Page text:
Our group left Manila last Wednesday morning to catch an early flight to Naga City on the Southeast end of the island of Luzon. Departing Manila, we leave behind the urban landscape dominated by the man-made forest of steel, concrete, and glass and entered a landscape where nature’s wonders push back on any human incursion. Towns emerge from the verdant forests or nestle next to lush, soaked rice fields. Rustic homes sit tucked among trees.
Maintaining a home in these fertile surroundings requires keeping nature at bay or learning to follow the rhythms of the fluid, resilient currents of land and sea. If not, the consequences were evident from the occasional abandoned homes, vehicles, boats littered and decaying as the vegetation covered them under a green web of boughs and branches.
We move from place to place on a bus. The roads are more than a means for transporting people and products. Along with the rivers and coasts that have always served as the locus for families to gather together, roads have also become the veins and arteries for social and economic exchange. As we would rumble through each small community, lining the street was a kaleidoscope of human stories in plain view: men at work, women busy with children and household chores, little tots playing in the puddles left by the day’s downpour, awkward young romances cuddled inside the covered sidecars of motorized tricycles, elderly men surveying the scenery with a cigarette in hand.
The road is an inseparable part of the families and neighbors whose front doors opened onto the highway upon which we were only a passing distraction. The roads crisscrossing under the lush green canopy of the islands are a vital social network integral to how neighbors understood their relationship to one another. The road was inseparable from their own sense of self. It was natural then that most of the roads would also lead to the church.
The Filipino people savor with delight their devotion to the Blessed Mother Mary. Indicative of their strong attachment to particular islands and regions of origin, they also hold a strong identification with the local manifestation of the Virgin Mother’s affection. With pride and a healthy dose of hyperbole they will claim their “Mother” or “Lady” is the most powerful or the most well-known. I diplomatically agreed with any such claim made to our group.
We have visited two such places so far: The Basilica of our Lady of Peñafrancia in Naga City, and the Shrine of Our Lady of Salvation outside of Legazpi City. It was a privilege and a joy to offer Mass in both places.
The popular devotion to the Blessed Mother at both places was very palpable. Surrounding these shrines was a network of businesses and services linked to the religious sites, borrowing the names, the images or both. Local pride and hopes for some economic good fortune find a common hope in the powerful heavenly advocate.
Both images reflect the legacy of the Christian evangelization that accompanied the expansion of the Spanish colonial empire. The name for Our Lady of Peñafrancia was probably a corruption of the name of the region from which the statue and its devotion originated, “la Peña de Francia”, “the hills of France”, most likely referring to the region around the Pyrenees mountain range separating the Iberian Peninsula from France and the rest of Europe.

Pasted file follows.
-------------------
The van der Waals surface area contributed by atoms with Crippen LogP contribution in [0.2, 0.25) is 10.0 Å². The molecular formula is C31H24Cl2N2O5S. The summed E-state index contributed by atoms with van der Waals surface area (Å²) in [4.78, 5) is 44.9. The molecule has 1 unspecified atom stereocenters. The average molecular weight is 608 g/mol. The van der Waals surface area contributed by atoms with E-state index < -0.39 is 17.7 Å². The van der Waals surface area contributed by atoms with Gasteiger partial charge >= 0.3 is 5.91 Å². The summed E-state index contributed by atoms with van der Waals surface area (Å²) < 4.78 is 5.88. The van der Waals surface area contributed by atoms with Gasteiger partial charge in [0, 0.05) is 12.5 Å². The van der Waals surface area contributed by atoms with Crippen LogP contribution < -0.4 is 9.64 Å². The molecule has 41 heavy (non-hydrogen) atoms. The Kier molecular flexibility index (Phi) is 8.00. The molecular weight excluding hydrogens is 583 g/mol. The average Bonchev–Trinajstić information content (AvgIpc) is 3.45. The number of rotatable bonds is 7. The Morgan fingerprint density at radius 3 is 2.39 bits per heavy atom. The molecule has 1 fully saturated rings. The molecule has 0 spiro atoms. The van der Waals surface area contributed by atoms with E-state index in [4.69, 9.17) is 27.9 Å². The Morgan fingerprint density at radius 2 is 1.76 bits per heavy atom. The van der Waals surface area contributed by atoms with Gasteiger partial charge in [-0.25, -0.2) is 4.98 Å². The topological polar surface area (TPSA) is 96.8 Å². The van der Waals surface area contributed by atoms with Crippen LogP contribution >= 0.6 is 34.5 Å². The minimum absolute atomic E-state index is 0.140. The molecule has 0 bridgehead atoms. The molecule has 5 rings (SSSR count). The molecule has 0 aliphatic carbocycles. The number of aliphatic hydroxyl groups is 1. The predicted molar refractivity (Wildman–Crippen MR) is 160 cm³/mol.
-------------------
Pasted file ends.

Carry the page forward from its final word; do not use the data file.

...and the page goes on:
Our Lady of Salvation is a more curious image of the Virgin Mary. She holds the child Jesus in one arm and with the other lifts a wayward sinner from the clutches of the devil lying below her feet. The local pastor explained to the pilgrims and me some of the early controversies surrounding this image. Some theologians feared that the image made Mary the savior and minimizing the role of Jesus. Others insisted that Mary’s intercession is available to sinners because both she as well as the sinner are part of the one body of Christ. That Mary extends her hand to the wayward soul is only possible because she embraces her Savior Son with her other arm.
Saturday’s reading from the first letter of John gives weight to the latter position: “We have this confidence in God, that if we ask anything according to his will, he hears us. And if we know that he hears us in regard to whatever we ask, we know that what we have asked him for is ours. If anyone sees his brother sinning, if the sin is not deadly, he should pray to God and he will give him life.” (I Jn. 5.14-21)
These affectionate images acknowledge that closeness many Filipinos feel for “Mama” María. The image from Legazpi, Our Lady of Salvation, esteems the Blessed Mother's abiding maternal support. She also serves to remind us of the bond we have with one another as her children and members of the One Body of Christ. We should lift up each other in prayer, helping one another to avoid evil and do all the good God enables us to do.
Bishop Jaime Soto is currently on pilgrimage in the Philippines with a group of clergy and laity from the Diocese of Sacramento. Stay tuned to our News page for more of Bishop Soto's reflections from this pilgrimage.